I think you hit the nail on the head with your points about competition on the marketplace. As much as indie seamstresses support each other- and the sense of camaraderie within that circle is amazing- the sad fact is that most buyers still prefer to give their money to the "big-name" established brands, and the pool of potential customers and potential sales for indie brands diminishes for it. We have to compete against corporations and even each other at times.
    And there is definitely still a stigma against Western and indie lolita in the community at large, after so many years of dubious quality, flaky seamstresses, and plain jane rote pieces in Spoonflower's print of the week. I think this current generation of indie designers is definitely turning the tides, but we still have a ways to go before we escape association with the morass of Etsy quilting-cotton-rectangle-skirts.
    My favorite thing about Western lolita brands is the way they can bring Western perspectives to clothing and ensembles that are still distinctly lolita- your Virgin of Guadeloupe dress, I Do Declare's pieces inspired by famous films, Atelier Angel's Renaissance set. Western designers can fill in the aesthetic and inspirational gaps that Asian designers might not ever be aware of. And really, the fashion itself is derived from Western history and costume and media- viewing it through a Western lens opens up so many more possibilities than trying to emulate exactly the same aesthetics that Asian brands have already established. Competition gets so much easier when your product is one of a kind.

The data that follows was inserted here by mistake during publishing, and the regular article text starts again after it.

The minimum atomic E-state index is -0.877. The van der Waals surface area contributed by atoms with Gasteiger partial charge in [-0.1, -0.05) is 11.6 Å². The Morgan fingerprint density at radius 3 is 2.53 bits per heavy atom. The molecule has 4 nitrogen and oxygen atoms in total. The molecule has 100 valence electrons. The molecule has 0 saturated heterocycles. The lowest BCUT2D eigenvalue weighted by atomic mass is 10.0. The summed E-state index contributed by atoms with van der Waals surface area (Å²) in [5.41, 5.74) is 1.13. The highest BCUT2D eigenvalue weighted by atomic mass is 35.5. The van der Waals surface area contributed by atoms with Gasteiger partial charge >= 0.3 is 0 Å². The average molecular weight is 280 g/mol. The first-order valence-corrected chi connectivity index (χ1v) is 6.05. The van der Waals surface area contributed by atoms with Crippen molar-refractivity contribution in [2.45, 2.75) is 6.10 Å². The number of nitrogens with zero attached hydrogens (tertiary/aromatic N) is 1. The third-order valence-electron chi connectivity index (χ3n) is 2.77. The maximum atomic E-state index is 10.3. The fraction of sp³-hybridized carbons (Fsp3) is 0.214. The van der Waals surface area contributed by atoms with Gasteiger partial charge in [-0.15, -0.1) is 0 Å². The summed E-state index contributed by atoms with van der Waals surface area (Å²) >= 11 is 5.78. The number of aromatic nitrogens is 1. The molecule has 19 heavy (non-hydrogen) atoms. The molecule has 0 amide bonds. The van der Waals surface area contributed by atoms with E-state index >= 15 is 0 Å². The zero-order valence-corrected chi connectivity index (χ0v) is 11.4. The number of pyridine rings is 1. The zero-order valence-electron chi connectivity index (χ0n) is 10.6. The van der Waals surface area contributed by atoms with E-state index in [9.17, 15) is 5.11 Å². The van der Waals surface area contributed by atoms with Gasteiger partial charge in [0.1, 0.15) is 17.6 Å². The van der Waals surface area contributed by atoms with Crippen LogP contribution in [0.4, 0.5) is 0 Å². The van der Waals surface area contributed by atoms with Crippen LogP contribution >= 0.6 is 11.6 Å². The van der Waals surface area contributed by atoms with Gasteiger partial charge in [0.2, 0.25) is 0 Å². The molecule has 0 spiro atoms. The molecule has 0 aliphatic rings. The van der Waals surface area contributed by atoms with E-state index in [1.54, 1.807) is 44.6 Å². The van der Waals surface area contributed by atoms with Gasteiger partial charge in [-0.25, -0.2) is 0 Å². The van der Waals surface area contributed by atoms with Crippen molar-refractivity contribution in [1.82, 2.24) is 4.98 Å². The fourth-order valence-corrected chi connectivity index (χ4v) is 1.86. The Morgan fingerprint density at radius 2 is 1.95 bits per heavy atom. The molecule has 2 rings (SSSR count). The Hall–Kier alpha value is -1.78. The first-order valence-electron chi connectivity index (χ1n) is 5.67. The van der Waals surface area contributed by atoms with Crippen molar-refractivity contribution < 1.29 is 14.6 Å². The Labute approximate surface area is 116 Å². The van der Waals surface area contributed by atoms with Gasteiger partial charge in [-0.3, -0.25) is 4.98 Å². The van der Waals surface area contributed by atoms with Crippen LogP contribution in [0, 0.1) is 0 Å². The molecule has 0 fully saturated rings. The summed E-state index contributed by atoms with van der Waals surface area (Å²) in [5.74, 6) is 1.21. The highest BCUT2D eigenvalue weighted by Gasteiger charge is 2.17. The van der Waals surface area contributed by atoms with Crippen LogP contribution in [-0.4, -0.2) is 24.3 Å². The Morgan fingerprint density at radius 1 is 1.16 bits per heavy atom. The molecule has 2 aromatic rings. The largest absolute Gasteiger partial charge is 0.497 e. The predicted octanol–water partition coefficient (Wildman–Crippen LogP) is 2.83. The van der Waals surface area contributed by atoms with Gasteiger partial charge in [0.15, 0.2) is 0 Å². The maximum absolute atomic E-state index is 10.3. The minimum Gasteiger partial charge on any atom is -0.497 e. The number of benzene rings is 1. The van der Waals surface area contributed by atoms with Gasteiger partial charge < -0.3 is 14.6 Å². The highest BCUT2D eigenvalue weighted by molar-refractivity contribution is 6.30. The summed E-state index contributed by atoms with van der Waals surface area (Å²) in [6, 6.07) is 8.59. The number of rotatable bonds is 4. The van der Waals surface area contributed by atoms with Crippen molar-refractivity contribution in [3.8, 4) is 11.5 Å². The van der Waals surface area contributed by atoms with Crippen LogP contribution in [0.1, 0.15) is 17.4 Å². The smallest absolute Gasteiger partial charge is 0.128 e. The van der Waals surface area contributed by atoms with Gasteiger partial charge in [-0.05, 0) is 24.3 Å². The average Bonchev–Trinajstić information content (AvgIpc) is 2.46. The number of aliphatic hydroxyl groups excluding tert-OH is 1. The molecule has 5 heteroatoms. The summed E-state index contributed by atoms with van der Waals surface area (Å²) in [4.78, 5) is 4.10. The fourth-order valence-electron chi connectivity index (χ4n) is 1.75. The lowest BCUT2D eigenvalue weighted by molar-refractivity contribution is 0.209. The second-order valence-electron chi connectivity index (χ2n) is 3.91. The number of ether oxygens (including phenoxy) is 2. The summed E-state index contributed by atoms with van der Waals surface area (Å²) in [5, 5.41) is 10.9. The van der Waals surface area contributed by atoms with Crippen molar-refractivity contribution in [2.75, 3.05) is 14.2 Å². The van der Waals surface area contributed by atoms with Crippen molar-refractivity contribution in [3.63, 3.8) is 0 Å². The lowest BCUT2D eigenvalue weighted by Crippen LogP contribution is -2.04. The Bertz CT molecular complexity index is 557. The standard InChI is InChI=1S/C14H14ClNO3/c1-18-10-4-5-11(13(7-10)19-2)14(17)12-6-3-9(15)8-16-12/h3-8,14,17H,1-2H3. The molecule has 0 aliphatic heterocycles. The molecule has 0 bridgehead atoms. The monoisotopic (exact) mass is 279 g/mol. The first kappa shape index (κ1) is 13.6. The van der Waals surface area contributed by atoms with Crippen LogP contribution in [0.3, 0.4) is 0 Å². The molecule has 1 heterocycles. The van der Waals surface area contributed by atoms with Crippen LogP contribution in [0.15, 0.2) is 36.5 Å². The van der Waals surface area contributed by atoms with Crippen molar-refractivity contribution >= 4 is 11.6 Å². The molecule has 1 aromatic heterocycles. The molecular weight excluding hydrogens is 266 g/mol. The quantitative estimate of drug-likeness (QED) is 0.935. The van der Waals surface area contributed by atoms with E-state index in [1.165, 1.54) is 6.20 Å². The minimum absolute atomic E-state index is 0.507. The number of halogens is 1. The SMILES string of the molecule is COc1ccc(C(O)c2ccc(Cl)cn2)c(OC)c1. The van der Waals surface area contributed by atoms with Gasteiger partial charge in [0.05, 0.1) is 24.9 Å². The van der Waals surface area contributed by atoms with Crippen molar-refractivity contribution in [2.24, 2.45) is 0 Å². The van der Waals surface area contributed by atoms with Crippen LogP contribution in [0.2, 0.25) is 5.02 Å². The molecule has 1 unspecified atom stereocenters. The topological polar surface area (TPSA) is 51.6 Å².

- chobi

    1. Of course! I'm glad you enjoyed reading my side of things! What you wrote really made an impact on me.

      Yes, I find us home seamstresses still have that bad stigma attached to our work due to all the mediocre things out there from other home lolita seamstresses. Not to belittle other peoples work, but we all have to be honest with ourselves, that the skill levels vary and to be truly successful you really have to be up to scruff. It's important to really set yourself apart from that if you want to maintain professionalism and get a good name out there. Etsy quilters cotton rectangle skirts is just not going to do.

      And totally agreed on that Western perspective point! I never thought of it that way.

      Thanks so much for commenting!!